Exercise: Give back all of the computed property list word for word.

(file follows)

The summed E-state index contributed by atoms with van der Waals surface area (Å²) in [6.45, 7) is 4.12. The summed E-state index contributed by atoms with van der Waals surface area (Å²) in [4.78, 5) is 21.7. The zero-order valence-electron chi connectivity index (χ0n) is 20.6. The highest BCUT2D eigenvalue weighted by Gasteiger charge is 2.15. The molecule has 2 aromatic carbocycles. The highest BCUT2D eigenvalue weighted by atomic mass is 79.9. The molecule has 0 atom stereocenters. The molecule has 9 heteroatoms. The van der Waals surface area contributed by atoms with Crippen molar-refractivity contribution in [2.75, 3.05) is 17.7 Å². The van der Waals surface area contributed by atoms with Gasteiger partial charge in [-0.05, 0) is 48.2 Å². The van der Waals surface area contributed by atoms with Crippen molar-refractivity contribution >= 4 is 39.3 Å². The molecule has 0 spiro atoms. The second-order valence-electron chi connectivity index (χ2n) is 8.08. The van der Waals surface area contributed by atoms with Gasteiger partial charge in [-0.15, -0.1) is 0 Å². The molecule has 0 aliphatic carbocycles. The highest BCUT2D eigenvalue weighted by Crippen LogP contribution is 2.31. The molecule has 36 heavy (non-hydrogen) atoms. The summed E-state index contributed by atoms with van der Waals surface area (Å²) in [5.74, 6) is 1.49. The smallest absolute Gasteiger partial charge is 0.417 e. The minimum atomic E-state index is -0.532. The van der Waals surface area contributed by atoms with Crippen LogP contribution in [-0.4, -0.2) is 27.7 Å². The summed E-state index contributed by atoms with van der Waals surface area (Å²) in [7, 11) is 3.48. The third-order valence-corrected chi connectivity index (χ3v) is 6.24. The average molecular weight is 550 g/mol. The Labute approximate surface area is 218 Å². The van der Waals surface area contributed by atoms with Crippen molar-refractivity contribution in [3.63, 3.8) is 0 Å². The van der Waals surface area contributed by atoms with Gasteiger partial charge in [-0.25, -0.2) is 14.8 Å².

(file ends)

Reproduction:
The summed E-state index contributed by atoms with van der Waals surface area (Å²) in [6.45, 7) is 4.12. The summed E-state index contributed by atoms with van der Waals surface area (Å²) in [4.78, 5) is 21.7. The zero-order valence-electron chi connectivity index (χ0n) is 20.6. The highest BCUT2D eigenvalue weighted by Gasteiger charge is 2.15. The molecule has 2 aromatic carbocycles. The highest BCUT2D eigenvalue weighted by atomic mass is 79.9. The molecule has 0 atom stereocenters. The molecule has 9 heteroatoms. The van der Waals surface area contributed by atoms with Crippen molar-refractivity contribution in [2.75, 3.05) is 17.7 Å². The van der Waals surface area contributed by atoms with Gasteiger partial charge in [-0.05, 0) is 48.2 Å². The van der Waals surface area contributed by atoms with Crippen molar-refractivity contribution >= 4 is 39.3 Å². The molecule has 0 spiro atoms. The second-order valence-electron chi connectivity index (χ2n) is 8.08. The van der Waals surface area contributed by atoms with Gasteiger partial charge in [-0.15, -0.1) is 0 Å². The molecule has 0 aliphatic carbocycles. The highest BCUT2D eigenvalue weighted by Crippen LogP contribution is 2.31. The molecule has 36 heavy (non-hydrogen) atoms. The summed E-state index contributed by atoms with van der Waals surface area (Å²) in [5.74, 6) is 1.49. The smallest absolute Gasteiger partial charge is 0.417 e. The minimum atomic E-state index is -0.532. The van der Waals surface area contributed by atoms with Crippen LogP contribution in [-0.4, -0.2) is 27.7 Å². The summed E-state index contributed by atoms with van der Waals surface area (Å²) in [7, 11) is 3.48. The third-order valence-corrected chi connectivity index (χ3v) is 6.24. The average molecular weight is 550 g/mol. The Labute approximate surface area is 218 Å². The van der Waals surface area contributed by atoms with Crippen molar-refractivity contribution in [3.63, 3.8) is 0 Å². The van der Waals surface area contributed by atoms with Gasteiger partial charge in [-0.25, -0.2) is 14.8 Å².